Scientists at Oak Ridge National Laboratory used new techniques to create a composite that increases the electrical current capacity of copper wires, providing a new material that can be scaled for use in ultra-efficient, power-dense electric vehicle traction motors.
Tiny magnetic whirls that can occur in materials - so-called skyrmions - hold high promises for novel electronic devices or magnetic memory in which they are used as bits to store information. A fundamental prerequisite for any application is its stability. A research team of Kiel University has now demonstrated that so far neglected magnetic interactions can play a key role for skyrmion stability and can drastically enhance their lifetime.
Points matter when designing nanoparticles that drive important chemical reactions using the power of light, according research from Rice University's Laboratory for Nanophotonics.
Free electron X-ray lasers deliver intense ultrashort pulses of x-rays, which can be used to image nanometer-scale objects in a single shot. When the x-ray wavelength is tuned to an electronic resonance, magnetization patterns can be made visible. When using increasingly intense pulses, however, the magnetization image fades away. The mechanism responsible for this loss in resonant magnetic scattering intensity has now been clarified.
The National Institute of Information and Communications Technology has developed a unique superconducting hot electron bolometer mixer (HEBM) using magnetic materials. The 2 THz band HEBM produced this time has a low noise performance of about 570 K (DSB), which is about 6 times the quantum noise limit, and a wide IF band characteristic of about 6.9 GHz, which is about 3 GHz larger than the conventional structure HEBM. Both of these are world-class performance.
Tiny circuits can go the distance. Researchers at Michigan Tech have mapped a noise-reducing magneto-optical response that occurs in fiber-optic communications, opening the door for new materials technologies.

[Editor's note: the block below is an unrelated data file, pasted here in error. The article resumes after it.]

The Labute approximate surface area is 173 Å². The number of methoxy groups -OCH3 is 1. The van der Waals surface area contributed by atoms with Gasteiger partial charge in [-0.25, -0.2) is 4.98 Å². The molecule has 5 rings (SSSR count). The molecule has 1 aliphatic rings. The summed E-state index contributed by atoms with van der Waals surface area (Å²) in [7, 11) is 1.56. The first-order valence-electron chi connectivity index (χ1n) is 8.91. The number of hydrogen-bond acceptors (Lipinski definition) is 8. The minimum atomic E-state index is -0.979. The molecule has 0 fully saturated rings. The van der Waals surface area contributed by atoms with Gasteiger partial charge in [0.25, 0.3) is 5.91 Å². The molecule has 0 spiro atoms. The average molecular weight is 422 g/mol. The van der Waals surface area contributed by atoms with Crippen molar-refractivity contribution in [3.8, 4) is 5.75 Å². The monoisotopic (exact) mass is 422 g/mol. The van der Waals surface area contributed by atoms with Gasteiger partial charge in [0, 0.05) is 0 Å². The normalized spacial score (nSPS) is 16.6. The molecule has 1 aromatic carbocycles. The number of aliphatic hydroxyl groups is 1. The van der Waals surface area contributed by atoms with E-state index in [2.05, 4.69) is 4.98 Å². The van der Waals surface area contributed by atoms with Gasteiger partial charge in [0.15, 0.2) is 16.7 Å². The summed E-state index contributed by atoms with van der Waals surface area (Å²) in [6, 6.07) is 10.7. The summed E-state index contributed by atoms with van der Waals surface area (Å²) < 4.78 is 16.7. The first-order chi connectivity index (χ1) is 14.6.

Researchers have discovered that a new material can act as a super-fast magnetic switch. When struck by successive ultra-short laser pulses it exhibits 'toggle switching' that could increase the capacity of the global fibre optic cable network by an order of magnitude.
Quantum technology holds great promise: Quantum computers are expected to revolutionize database searches, AI systems, and computational simulations. Today already, quantum cryptography can guarantee secure data transfer, albeit with limitations. The greatest possible compatibility with current silicon-based electronics will be a key advantage. And that is precisely where physicists at HZDR and TU Dresden have made progress: The team has designed a silicon-based light source to generate single photons that propagate well in glass fibers.
Scientists have discovered an elegant way of manipulating light using a "synthetic" Lorentz force -- which in nature is responsible for many fascinating phenomena including the Aurora Borealis.
Lasing - the emission of a collimated light beam of light with a well-defined wavelength (color) and phase - results from a self-organization process, in which a collection of emission centers synchronizes itself to produce identical light particles (photons). A similar self-organized synchronization phenomenon can also lead to the generation of coherent vibrations - a phonon laser, where phonon denotes, in analogy to photons, the quantum particles of sound.